At the time of writing, I am a second year computer science undergraduate student at the University of Waterloo. The winter of 2018, I interned at IBM Runtime Technologies, working on the recently open-sourced Eclipse OpenJ9 Java Virtual Machine.
It’s a bit early in my academic career to say, but at school, my favourite topics have had to do with programming languages and their runtimes. I’ve really enjoyed exploring (basic) programming language theory, and writing (basic) interpreters and (basic) compilers. When I saw the chance to work on a real-world (and very not basic) interpreter with OpenJ9, I was very excited!
During my term, I prototyped features for the Value Types component of Project Valhalla, one of the current experimental OpenJDK projects incubating new Java language features. In essence, objects in Java have several properties (like identity and hence the need for boxing, mutability, polymorphism, etc.) that incur a significant performance cost in applications where objects need only behave like values anyway. The addition of value types in Java allows the JVM to perform optimizations that are not possible with objects (for more information see http://cr.openjdk.java.net/~jrose/values/values-0.html).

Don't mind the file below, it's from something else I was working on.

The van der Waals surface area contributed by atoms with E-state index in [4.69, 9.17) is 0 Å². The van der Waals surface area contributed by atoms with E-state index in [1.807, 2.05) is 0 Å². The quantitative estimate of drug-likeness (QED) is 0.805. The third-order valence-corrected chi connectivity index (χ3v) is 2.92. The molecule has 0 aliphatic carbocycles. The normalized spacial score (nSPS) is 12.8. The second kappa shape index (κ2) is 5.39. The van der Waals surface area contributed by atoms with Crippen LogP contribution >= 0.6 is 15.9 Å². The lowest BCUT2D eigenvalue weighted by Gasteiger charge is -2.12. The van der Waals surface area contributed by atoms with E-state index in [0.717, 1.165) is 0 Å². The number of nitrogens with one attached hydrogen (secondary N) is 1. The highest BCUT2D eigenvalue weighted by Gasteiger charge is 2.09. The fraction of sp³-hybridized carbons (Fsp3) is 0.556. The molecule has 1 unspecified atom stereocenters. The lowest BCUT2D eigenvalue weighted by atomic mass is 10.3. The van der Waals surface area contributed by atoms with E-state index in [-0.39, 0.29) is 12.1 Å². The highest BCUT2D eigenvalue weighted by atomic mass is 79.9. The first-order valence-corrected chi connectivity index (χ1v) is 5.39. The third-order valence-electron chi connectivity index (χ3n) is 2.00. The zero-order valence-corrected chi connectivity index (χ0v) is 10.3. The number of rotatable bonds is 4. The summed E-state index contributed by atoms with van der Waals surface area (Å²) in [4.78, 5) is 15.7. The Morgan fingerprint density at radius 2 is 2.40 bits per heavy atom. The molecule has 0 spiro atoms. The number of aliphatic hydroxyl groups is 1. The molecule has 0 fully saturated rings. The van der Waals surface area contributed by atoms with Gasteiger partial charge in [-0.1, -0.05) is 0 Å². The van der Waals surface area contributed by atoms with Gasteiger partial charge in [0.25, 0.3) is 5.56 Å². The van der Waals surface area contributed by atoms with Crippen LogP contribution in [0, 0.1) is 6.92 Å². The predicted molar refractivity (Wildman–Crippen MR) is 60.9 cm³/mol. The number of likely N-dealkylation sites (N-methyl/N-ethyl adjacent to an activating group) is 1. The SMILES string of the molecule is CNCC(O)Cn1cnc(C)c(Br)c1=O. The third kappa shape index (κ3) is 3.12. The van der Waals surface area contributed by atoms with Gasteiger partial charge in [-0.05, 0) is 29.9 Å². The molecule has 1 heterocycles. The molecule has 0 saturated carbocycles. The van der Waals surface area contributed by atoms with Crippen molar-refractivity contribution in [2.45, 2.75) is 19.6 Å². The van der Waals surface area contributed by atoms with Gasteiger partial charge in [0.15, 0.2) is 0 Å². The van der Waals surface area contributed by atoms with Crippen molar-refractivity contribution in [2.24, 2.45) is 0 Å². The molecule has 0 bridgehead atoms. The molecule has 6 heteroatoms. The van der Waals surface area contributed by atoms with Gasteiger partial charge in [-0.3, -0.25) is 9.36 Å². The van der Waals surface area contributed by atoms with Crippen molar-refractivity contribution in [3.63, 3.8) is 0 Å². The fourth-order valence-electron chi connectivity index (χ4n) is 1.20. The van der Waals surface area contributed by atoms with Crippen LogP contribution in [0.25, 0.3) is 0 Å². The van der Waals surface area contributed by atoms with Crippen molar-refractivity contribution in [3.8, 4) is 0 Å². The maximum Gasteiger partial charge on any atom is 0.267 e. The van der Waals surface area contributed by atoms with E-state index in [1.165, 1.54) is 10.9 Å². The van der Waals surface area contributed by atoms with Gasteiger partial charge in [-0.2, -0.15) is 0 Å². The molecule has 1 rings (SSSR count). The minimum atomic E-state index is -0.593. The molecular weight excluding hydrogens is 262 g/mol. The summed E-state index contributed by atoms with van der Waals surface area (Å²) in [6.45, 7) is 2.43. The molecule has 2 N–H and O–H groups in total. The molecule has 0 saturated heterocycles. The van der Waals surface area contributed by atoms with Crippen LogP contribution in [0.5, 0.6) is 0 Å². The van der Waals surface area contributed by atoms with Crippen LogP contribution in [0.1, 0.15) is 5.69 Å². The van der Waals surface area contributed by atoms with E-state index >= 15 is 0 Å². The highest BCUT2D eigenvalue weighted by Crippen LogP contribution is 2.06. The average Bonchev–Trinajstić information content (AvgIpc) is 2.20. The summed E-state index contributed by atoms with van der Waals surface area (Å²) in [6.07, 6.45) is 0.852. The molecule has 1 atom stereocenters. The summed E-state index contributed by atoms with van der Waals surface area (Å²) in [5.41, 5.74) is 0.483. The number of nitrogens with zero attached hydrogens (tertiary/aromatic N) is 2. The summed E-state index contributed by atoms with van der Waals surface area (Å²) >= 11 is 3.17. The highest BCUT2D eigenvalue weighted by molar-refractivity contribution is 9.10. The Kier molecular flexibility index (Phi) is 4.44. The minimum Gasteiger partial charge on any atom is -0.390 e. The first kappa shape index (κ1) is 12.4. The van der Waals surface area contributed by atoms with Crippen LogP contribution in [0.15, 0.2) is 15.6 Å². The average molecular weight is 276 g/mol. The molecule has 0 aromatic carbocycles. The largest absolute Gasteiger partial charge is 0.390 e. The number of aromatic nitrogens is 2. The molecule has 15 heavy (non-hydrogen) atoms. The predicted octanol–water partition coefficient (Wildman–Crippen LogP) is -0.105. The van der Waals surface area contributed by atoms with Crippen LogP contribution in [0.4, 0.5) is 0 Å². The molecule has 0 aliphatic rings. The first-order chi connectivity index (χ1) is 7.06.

Looking back on these past four months, I’m surprised how much my experience exceeded my expectations. I implemented value types and two new Java bytecodes, wrote logic for flattening structures containing values, read proposals and specifications as they came out,
got better at pool, and even got to listen in on meetings where engineers planning Project Valhalla discussed and worked out issues with value types. Throughout all of it, I had support from an excellent mentor (thanks Tobi Ajila).
With so many software projects, the focus is on business logic, but working on a JVM, talking and reading about value types, I have had the chance to think about computer science topics 8 hours a day, every day, while also honing my practical software engineering skills.